I put about as much stock in predictions of the future as I do in predictions for my fantasy football team: next to none. The future is like a tsunami that passes undetected under a boat that’s out at sea, and when the boat comes back to shore, the fisherman are shocked to see what has happened to their familiar village. We don’t realize that while we dream about it, we are actually living in it.

Mark Carver writes dark, edgy books that tackle tough spiritual issues. He is currently working on his ninth novel. Besides writing, Mark is passionate about art, tattoos, bluegrass music, and medieval architecture. After spending more than eight years in China, he now lives with his wife and three children in Atlanta, GA. You can find Mark online at and at Markcarverbooks on Facebook.
  1. but it shouldn’t be surprising when the train of humanity continues to ride on familiar tracks.
    I’ve noticed new technology arrives first in our toys and sports.

  2. Travis Perry says:

    Mark, I’ve been working on preparing a set of old science fiction short stories in the public domain for publication in a lightly re-edited form. These stories (by sci-fi author Stanley Weinbaum) look at life in outer space with a very imaginative eye. They also imagine atomic power will become widely used and will provide the power plants that move vessels into outer space. This technology still remains futuristic for us today.

    But when reading the old stories, the relationships between men and women are quite different from modern tales. The assumption that colonialism is normal and essentially good (space colonialism, but still) is quite different from a modern perspective. The language is much cleaner, the joking around a bit goofier, and there’s no hint at all that nearly full-time entertainment was going to take over the world, though there are references to “vision” as in “television” and movies–these are seen as occasional diversions instead of continual indulgences.

    Our technology hasn’t really reached much of what past science fiction predicted, but our culture has changed tremendously. The Sexual Revolution, the rise in Feminism, ubiquitous entertainment in part via the Internet, Gay rights, the rise of transgender concepts are all new things in the way we have them, to the degree we have them. Not to mention the way we use language is different–I don’t just mean we use more profanity and a pile of new slang. Sentences are also shorter. Presentations are shorter. The entire culture seems to have a shorter attention span.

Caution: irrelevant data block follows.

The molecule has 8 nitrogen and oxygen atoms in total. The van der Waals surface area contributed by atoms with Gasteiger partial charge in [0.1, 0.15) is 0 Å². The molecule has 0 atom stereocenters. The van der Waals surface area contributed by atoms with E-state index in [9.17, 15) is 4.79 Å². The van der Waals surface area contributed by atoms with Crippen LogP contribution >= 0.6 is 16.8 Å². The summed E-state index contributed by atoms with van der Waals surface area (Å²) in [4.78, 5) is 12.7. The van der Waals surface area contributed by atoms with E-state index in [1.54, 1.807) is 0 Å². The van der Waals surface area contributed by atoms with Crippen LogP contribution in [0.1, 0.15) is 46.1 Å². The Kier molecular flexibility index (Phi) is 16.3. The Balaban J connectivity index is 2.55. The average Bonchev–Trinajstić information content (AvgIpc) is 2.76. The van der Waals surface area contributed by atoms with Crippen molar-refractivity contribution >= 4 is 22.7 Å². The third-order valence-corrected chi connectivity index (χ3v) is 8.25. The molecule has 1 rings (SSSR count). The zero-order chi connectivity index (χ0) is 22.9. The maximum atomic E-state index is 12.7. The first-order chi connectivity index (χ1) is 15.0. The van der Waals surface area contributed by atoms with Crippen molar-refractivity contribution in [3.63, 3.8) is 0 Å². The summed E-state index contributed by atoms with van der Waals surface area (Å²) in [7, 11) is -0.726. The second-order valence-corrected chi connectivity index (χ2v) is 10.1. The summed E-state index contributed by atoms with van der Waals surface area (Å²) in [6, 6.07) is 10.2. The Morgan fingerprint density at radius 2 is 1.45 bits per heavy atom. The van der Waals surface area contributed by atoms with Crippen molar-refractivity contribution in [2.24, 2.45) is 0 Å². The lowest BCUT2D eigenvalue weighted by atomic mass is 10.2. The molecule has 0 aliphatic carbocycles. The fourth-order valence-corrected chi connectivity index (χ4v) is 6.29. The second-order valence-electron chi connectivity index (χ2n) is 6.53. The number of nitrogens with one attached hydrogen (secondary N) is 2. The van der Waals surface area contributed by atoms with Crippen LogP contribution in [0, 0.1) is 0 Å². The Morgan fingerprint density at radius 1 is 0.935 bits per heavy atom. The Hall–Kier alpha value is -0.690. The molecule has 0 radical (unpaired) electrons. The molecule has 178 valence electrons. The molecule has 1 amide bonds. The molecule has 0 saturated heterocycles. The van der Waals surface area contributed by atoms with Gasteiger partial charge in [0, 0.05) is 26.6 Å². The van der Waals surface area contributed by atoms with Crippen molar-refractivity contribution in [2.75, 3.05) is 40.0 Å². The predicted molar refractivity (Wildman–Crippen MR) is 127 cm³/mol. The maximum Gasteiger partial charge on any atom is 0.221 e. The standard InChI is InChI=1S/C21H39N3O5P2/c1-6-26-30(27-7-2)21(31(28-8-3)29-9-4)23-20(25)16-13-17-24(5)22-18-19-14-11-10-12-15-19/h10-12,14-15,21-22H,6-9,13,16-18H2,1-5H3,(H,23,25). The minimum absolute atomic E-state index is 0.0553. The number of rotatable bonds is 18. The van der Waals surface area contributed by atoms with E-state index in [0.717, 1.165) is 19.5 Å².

We are living in the future now, a type of one, as you noted. A type of dystopia if you ask me–but yes, numerous ordinary things of past continue on…which obscures the fact of how much has changed. Culturally, we are radically different from how the past used to be.

    • It’s interesting to think of how the ebb and flow of society will impact that, though. Like, two thousand years from now, if our kind was in space, the culture will probably be very different. It’d be difficult to say whether it would be more liberal or conservative, but the reasons and attitudes behind that future cultural viewpoint might be very surprising to us. Many social norms might form for practical reasons, rather than moral ones, for example. And it would probably go through many different variations and cycles to reach that point.

      • Travis Perry says:

        Yeah, I think some people treat what our modern culture has become as an inevitable consequence of “progress” whether that me moral, social, or technological. But the kind of changes we’ve experienced I don’t think were inevitable. And it is certainly true the future could in many ways return to the past, culturally speaking.